The Congressional Nontheist Is Revealed

Following up on my earlier post, the Secular Coalition for America has made good on its promise and has revealed the name of the first openly nontheistic member of the U.S. Congress: Democratic representative Pete Stark, a seventeen-term House member representing California’s 13th district.

I didn’t expect a nontheist to be a supporter of George W. Bush, and I’m glad to say that isn’t the case. On the contrary, Rep. Stark seems to have his priorities in exactly the right place: he is a member of the Congressional Progressive Caucus with a consistently excellent voting record, a strong supporter of civil rights and the environment and an outspoken opponent of the Iraq war and religious intrusions in government. He is rated only 7% by the Christian Coalition, a strong plus in my book.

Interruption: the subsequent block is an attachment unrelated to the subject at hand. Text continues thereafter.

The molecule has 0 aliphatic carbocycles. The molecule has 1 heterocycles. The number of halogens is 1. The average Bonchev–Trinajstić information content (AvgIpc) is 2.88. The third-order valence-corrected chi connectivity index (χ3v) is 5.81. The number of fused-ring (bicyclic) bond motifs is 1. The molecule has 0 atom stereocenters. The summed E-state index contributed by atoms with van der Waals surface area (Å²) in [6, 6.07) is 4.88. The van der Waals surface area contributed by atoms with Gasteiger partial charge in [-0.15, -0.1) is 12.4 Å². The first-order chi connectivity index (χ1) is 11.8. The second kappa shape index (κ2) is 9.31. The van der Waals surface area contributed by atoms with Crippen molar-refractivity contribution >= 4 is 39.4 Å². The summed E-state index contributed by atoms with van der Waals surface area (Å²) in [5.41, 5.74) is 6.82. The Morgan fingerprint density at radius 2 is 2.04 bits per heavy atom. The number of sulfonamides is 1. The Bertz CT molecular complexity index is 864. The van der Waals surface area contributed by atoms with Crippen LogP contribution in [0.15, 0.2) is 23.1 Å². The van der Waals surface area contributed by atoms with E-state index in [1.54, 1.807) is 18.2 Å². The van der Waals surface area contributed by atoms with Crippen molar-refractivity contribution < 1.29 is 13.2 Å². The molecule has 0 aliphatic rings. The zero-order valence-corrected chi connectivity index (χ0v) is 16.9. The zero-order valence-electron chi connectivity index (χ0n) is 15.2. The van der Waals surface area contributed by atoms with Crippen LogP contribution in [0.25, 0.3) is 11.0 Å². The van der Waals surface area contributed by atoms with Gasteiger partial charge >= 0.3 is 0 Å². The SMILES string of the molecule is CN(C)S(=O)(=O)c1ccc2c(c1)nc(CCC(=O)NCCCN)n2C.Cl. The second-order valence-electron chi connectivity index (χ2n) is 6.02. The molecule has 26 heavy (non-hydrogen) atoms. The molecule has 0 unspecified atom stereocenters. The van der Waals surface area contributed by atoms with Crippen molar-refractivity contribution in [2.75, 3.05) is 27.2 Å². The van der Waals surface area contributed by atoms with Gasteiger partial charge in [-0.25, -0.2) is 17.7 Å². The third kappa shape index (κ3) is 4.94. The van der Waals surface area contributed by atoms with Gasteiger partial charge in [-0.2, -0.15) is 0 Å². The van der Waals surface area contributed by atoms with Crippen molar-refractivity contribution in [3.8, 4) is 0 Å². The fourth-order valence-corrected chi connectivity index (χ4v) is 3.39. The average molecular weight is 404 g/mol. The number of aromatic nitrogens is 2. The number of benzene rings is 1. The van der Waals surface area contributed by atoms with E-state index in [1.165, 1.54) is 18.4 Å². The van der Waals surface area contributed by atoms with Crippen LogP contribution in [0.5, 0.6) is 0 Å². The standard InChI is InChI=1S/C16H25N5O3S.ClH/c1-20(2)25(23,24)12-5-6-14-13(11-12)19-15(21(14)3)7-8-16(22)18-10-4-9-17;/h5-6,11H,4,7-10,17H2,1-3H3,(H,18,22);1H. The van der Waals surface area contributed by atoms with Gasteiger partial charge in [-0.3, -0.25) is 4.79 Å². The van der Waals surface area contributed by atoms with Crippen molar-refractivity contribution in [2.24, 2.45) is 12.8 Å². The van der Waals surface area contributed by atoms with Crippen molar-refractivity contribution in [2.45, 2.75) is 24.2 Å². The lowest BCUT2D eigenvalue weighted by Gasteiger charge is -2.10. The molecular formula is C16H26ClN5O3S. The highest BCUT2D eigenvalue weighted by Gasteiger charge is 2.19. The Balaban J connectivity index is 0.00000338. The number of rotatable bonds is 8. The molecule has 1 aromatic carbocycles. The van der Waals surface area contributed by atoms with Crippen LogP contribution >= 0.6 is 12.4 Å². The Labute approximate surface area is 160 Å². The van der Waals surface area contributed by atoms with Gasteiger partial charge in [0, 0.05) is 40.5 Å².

For his brave willingness to identify as a nonbeliever, Rep. Stark deserves our praise and our support. Although his seat is probably not in danger, especially since he will not face another election for two more years, we can be sure that the forces of religious bigotry will attempt to use this as a weapon against him. More importantly, we can be sure that other politicians who are still in the closet about their lack of belief will be carefully watching what unfolds, and deciding whether to announce their own atheism based on the reaction he gets. Rep. Stark is by far the most powerful and senior elected official ever to identify as an atheist, and this by itself is a milestone for us. But if he gains support and laurels for his trailblazing courage, he could inspire many others to step out as well. It would show the hostile religious right that we are becoming a force to be reckoned with, and teach other politicians that they can no longer insult us without consequence. On the other hand, if this move harms his political career, it could frighten other atheist politicians into hiding themselves for another generation. It is crucial that we in the thriving community of freethinkers respond in the right way.